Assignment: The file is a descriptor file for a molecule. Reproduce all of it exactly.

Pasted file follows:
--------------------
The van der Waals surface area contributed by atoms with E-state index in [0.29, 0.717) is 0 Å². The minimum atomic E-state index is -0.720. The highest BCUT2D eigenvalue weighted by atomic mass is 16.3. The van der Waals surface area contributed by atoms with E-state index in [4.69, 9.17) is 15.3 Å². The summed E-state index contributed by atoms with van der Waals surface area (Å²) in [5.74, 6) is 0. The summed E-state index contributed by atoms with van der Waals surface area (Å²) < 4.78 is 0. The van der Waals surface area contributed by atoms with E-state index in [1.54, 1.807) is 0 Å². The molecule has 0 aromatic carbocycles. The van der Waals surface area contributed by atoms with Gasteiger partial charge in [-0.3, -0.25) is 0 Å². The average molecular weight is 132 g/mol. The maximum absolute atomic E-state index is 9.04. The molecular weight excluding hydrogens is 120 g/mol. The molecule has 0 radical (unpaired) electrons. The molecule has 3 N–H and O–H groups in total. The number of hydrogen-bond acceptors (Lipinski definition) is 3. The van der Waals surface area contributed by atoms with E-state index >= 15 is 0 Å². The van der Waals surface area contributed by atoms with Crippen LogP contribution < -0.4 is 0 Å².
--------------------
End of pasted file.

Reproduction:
The van der Waals surface area contributed by atoms with E-state index in [0.29, 0.717) is 0 Å². The minimum atomic E-state index is -0.720. The highest BCUT2D eigenvalue weighted by atomic mass is 16.3. The van der Waals surface area contributed by atoms with E-state index in [4.69, 9.17) is 15.3 Å². The summed E-state index contributed by atoms with van der Waals surface area (Å²) in [5.74, 6) is 0. The summed E-state index contributed by atoms with van der Waals surface area (Å²) < 4.78 is 0. The van der Waals surface area contributed by atoms with E-state index in [1.54, 1.807) is 0 Å². The molecule has 0 aromatic carbocycles. The van der Waals surface area contributed by atoms with Gasteiger partial charge in [-0.3, -0.25) is 0 Å². The average molecular weight is 132 g/mol. The maximum absolute atomic E-state index is 9.04. The molecular weight excluding hydrogens is 120 g/mol. The molecule has 0 radical (unpaired) electrons. The molecule has 3 N–H and O–H groups in total. The number of hydrogen-bond acceptors (Lipinski definition) is 3. The van der Waals surface area contributed by atoms with E-state index >= 15 is 0 Å². The van der Waals surface area contributed by atoms with Crippen LogP contribution < -0.4 is 0 Å².